To the men of Fairfield University,

I believe it is time we have a serious talk about an issue that, during my four years at Fairfield, was continually brushed off as a non-problem.

It is with a heavy heart that I admit that the news of the Isla Vista gunman is what finally pushed me to write this letter to the editor. That being said, my thoughts are with the victims’ families as I write this.

It is of the utmost importance that the horrifying acts by Elliot Rodger, which left six dead and seven injured, do not get swept under the rug as yet another US tragedy carried out by a person with a mental illness.

I hope you do not have to watch the disturbing video or read any of the 137-page manifesto Rodger left behind, like I have, to understand that there is a much larger problem at hand here: how we view and interact with women.

The passages from Rodger’s manifesto, as reported by multiple news sources, makes it apparent that Rodger felt as if women owed him something and that their disinterest in him were directed towards him as acts of aggression or as a form of bullying.

While I believe the case of Rodger is the exception and not the rule, it is without question that there is a problem with sexual violence among men and women in university environments, especially when placed in “hookup cultures,” as we have at Fairfield.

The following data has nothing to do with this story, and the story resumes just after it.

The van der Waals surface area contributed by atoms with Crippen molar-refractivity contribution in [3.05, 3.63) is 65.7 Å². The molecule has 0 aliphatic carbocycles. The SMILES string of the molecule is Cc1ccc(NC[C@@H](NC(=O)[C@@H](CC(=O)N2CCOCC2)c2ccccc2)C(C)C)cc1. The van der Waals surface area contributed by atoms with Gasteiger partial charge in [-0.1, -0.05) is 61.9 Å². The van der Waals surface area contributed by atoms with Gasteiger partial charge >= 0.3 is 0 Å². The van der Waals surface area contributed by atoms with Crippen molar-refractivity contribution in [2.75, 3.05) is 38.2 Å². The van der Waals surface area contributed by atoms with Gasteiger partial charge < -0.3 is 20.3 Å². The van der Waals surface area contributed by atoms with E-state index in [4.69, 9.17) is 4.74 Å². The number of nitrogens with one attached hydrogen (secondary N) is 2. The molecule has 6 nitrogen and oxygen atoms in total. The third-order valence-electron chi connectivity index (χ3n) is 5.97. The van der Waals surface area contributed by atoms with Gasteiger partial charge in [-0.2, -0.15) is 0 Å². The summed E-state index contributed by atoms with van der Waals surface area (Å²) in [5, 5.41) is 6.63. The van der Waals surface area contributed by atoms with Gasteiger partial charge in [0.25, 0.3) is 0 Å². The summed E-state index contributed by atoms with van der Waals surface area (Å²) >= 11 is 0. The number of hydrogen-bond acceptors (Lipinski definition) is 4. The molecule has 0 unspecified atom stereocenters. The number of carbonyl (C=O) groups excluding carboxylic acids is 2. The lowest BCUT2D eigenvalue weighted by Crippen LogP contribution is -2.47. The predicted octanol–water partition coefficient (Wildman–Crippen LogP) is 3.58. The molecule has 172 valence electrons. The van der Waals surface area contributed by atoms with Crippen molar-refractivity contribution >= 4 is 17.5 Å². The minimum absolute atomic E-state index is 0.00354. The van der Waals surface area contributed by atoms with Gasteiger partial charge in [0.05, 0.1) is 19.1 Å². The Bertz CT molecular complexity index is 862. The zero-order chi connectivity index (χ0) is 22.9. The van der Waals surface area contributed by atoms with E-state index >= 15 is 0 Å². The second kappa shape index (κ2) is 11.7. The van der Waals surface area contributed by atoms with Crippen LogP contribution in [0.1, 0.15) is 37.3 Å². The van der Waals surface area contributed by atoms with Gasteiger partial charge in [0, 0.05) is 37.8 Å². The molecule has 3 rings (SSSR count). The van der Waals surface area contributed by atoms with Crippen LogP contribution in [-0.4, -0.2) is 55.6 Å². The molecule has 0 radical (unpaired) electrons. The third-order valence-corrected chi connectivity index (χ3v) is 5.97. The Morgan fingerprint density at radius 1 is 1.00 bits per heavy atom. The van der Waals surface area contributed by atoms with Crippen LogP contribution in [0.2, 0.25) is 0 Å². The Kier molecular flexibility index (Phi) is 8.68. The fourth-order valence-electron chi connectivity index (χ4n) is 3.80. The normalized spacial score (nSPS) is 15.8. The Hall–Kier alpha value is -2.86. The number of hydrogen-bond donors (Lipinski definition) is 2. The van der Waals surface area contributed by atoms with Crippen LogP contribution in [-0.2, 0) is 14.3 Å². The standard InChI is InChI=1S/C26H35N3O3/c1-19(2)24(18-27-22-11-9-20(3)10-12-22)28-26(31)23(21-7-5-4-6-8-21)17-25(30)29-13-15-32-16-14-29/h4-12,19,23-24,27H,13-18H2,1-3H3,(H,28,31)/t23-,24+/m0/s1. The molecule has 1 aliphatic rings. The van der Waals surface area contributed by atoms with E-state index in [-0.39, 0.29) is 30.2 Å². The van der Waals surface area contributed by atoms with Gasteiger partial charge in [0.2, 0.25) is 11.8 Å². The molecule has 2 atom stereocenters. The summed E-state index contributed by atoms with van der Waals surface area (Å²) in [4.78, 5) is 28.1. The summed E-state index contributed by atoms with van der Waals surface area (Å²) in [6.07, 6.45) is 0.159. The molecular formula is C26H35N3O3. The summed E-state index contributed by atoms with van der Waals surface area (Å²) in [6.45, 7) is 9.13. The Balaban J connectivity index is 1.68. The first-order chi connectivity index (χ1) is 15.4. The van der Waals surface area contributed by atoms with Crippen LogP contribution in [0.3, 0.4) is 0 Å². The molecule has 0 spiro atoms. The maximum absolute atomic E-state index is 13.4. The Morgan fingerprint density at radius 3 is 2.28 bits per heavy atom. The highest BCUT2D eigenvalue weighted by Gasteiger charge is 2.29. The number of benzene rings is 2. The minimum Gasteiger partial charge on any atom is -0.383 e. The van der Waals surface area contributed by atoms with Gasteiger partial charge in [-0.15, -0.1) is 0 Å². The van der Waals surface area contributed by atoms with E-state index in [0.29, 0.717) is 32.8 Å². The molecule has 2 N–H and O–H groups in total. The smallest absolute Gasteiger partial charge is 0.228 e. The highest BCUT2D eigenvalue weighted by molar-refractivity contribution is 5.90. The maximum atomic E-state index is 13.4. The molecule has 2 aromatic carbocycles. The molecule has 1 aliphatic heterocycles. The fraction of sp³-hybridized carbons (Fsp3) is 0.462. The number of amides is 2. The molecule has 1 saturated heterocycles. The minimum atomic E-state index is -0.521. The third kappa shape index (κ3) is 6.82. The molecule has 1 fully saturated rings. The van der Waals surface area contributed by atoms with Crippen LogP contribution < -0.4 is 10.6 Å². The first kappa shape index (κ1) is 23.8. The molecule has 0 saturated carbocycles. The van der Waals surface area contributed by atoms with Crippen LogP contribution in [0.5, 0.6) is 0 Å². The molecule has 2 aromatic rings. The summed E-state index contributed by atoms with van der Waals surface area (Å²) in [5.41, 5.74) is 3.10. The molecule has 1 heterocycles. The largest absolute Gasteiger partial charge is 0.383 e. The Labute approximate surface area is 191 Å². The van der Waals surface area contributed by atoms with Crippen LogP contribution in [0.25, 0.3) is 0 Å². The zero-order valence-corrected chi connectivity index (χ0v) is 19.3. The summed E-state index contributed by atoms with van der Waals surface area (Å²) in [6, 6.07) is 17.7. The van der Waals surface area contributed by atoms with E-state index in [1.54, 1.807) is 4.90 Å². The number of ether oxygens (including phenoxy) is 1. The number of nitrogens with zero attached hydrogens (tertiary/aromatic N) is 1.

We must remember that, in the end, men and women are both people, and we all deserve to be treated with respect. Just because you paid for a woman’s dinner, it does not mean she owes you anything in return other than a polite “thank you.”

Furthermore, it is time we grow up and stop badmouthing women who do not reciprocate with the same feelings we might have toward them. It is my hope that if you attempt to talk to a woman and she shows disinterest that you just brush it off and get on with your life, not turn around to your friends and begin to call her every derogatory name towards females you can think of.

We should strive to be gentlemen of Fairfield, not just your average, disrespectful “bro.”

If you’re having difficulty with these concepts, try to remember every woman you speak to is someone’s daughter or sister and, it is my hope, that you would never want a man to treat your daughter or your sister with disrespect. They don’t deserve to feel threatened physically or mentally, just as much as you don’t.

This conversation should not end here. In fact, this should just be one of many conversations you have with friends, family and acquaintances. We should not roll our eyes at those who wish to bring equality between men and women, but we should invite them to share ideas and listen to our own in a constructive and respectful manner. So, please go forth and spread this message; continue this conversation, and do your part to end this senseless and immature violence.

Salvatore Trifilio ‘14
Fairfield University Alumnus

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